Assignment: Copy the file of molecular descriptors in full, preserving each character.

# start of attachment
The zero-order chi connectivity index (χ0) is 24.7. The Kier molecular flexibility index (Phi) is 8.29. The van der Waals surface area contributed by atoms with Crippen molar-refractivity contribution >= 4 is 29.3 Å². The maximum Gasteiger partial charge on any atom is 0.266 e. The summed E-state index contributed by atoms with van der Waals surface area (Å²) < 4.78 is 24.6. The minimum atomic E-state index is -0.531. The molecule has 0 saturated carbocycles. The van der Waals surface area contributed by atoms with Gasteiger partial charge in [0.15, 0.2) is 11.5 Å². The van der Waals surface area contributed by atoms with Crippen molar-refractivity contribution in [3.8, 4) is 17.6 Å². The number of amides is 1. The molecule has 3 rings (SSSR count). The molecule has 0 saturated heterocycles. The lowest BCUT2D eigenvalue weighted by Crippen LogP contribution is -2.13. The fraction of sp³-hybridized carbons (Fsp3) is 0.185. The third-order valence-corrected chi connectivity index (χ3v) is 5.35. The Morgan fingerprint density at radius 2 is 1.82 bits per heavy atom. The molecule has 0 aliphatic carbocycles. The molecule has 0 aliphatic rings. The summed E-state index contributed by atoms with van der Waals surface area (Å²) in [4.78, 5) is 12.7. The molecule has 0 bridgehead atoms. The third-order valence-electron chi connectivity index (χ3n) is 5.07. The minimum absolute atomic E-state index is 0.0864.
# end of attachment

The zero-order chi connectivity index (χ0) is 24.7. The Kier molecular flexibility index (Phi) is 8.29. The van der Waals surface area contributed by atoms with Crippen molar-refractivity contribution >= 4 is 29.3 Å². The maximum Gasteiger partial charge on any atom is 0.266 e. The summed E-state index contributed by atoms with van der Waals surface area (Å²) < 4.78 is 24.6. The minimum atomic E-state index is -0.531. The molecule has 0 saturated carbocycles. The van der Waals surface area contributed by atoms with Gasteiger partial charge in [0.15, 0.2) is 11.5 Å². The van der Waals surface area contributed by atoms with Crippen molar-refractivity contribution in [3.8, 4) is 17.6 Å². The number of amides is 1. The molecule has 3 rings (SSSR count). The molecule has 0 saturated heterocycles. The lowest BCUT2D eigenvalue weighted by Crippen LogP contribution is -2.13. The fraction of sp³-hybridized carbons (Fsp3) is 0.185. The third-order valence-corrected chi connectivity index (χ3v) is 5.35. The Morgan fingerprint density at radius 2 is 1.82 bits per heavy atom. The molecule has 0 aliphatic carbocycles. The molecule has 0 aliphatic rings. The summed E-state index contributed by atoms with van der Waals surface area (Å²) in [4.78, 5) is 12.7. The molecule has 0 bridgehead atoms. The third-order valence-electron chi connectivity index (χ3n) is 5.07. The minimum absolute atomic E-state index is 0.0864.